What are the chances that the cloud will kill off the PC?

riffin

More and more of the applications that I use are "in the cloud". As SaaS becomes more and more ubiquitious, there seems to be less and less need for a powerful desktop PC. Of course, there are still some things out there that do require significant on-site computing power, but this seems less and less common. Is the PC as we know and love it a zombie that hasn't yet fully come to terms with its demise?

Answer this Question

Answers

3 total
jimlynch
Vote Up (15)

Some things work better in the cloud, and some work better locally. I don't think we'll ever see a time when the cloud will kill off the PC. I prefer to think of them as complimentary to each other. Use what works best for you.

My guess is that most people will prefer having such a choice rather than being totally dependent on the cloud for everything. What happens when you are cut off from it? Chances are you'd want to have some options locally.

dblacharski
Vote Up (12)

It's more likely to change the PC market than kill it off, I'd say. Smartphone sales recently exceeded PC sales for the first time, in great part because many of the things we have traditionally use PCs for require relatively little in terms of hardware. Texting, email, document review (and to some degree creation), audio/video playback, even video conferencing to some degree...all of these things can be done on an entry level android device. Some things such as word processing work much better with a traditional keyboard, but still places modest demand on hardware, so a workstation can do pretty much what a traditional PC can there as well. I agree that a reason for the PC to see continued life is that some users demand the security/privacy that means keeping data behind their own firewall, especially when outside of an office environment. I see the PC's future splitting into laptops (for remote use when computing power is required) and workstations, where the hardware demands are modest. Evolution, not extinction is my guess for the PCs future.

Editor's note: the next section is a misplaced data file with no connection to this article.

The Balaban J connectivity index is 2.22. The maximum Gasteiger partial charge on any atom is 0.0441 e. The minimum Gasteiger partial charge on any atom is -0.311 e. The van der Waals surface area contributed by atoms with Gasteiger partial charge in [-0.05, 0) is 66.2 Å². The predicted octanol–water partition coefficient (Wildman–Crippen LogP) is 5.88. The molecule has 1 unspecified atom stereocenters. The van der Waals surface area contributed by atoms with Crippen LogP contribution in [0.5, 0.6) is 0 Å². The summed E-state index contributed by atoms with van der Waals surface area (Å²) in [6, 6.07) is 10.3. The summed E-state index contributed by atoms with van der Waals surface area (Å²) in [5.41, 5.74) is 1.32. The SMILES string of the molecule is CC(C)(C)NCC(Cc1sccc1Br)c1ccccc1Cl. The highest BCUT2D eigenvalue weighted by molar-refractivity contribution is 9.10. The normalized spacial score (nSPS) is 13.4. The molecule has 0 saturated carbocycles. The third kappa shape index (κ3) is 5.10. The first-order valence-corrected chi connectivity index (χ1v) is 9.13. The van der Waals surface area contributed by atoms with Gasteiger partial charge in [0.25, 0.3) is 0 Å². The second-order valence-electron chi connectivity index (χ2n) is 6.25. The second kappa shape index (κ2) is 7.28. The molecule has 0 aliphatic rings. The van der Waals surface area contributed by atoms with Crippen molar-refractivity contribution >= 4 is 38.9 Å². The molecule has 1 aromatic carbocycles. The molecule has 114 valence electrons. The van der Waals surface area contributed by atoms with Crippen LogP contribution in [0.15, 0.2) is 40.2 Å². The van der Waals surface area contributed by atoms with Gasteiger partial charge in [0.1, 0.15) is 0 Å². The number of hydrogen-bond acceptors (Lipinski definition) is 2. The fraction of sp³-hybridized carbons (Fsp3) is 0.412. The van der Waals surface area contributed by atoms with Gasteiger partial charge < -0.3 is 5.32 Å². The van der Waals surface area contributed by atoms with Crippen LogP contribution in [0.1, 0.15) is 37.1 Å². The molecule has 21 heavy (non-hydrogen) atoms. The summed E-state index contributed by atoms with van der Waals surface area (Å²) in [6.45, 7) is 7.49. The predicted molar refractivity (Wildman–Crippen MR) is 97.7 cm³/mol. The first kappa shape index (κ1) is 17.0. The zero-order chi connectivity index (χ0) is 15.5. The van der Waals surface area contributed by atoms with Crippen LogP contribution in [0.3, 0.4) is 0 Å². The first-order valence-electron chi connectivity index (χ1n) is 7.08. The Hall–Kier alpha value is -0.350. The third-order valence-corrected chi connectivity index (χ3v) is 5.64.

decibel.places
Vote Up (11)

People have been saying that networks and distributed computing will kill off the local computer for what, at least 15 years?

 

No matter how accessible SAAS and cloud computing becomes, people will always require some way to work off-line for various reasons.

 

There are also those who worry about privacy; no matter how secure remote storage is set up, it can always be cracked by somebody, but they cannot access your local drive offline without physical access to it.

 

In short, the PC as we know it is far from a Zombie, it's more like a Special Agent that leverages the Cloud but can operate solo for convenience and security.

Ask a question

Join Now or Sign In to ask a question.
When not busy helping to find new treatments for cancer, IBM Watson is helping to cook up a few new dishes as well.
Thanks to the cloud, the “as a service” trend is getting a little out of control
IBM continues to make the case for the nascent field of cognitive computing, showing off some Watson prototypes Thursday that could help speed scientific discovery in the medical field, by scanning large volumes of literature and data far more quickly then humans can, and suggesting possible leads.
NASA migrated 65 software applications, including its flagship NASA.gov website to the cloud in 22 weeks, and the space agency is still in the midst of a massive deployment to the cloud.
Is it crazy to pay $1300 for a Chromebook? Some reflections after a year and a half of living with Google's luxurious Pixel.
IBM announced late Wednesday that it's making its artificially intelligent computer system, Watson, available to researchers as a cloud service.
Technology companies make up almost half of the businesses ranked highest by their employees for culture and values in a new survey
Microsoft has extended the data loss prevention features in Office 365 so that they are available not only for its email tools but also for data in SharePoint Online and OneDrive for Business.
Salesforce.com's development teams are continuing their steady pace of improvements to the Salesforce1 mobile application, which first debuted at last year's Dreamforce conference.
Responding to the growth of enterprise software development teams, Microsoft will allow occasional contributors to access the Visual Studio Online project development environment at no cost.
randomness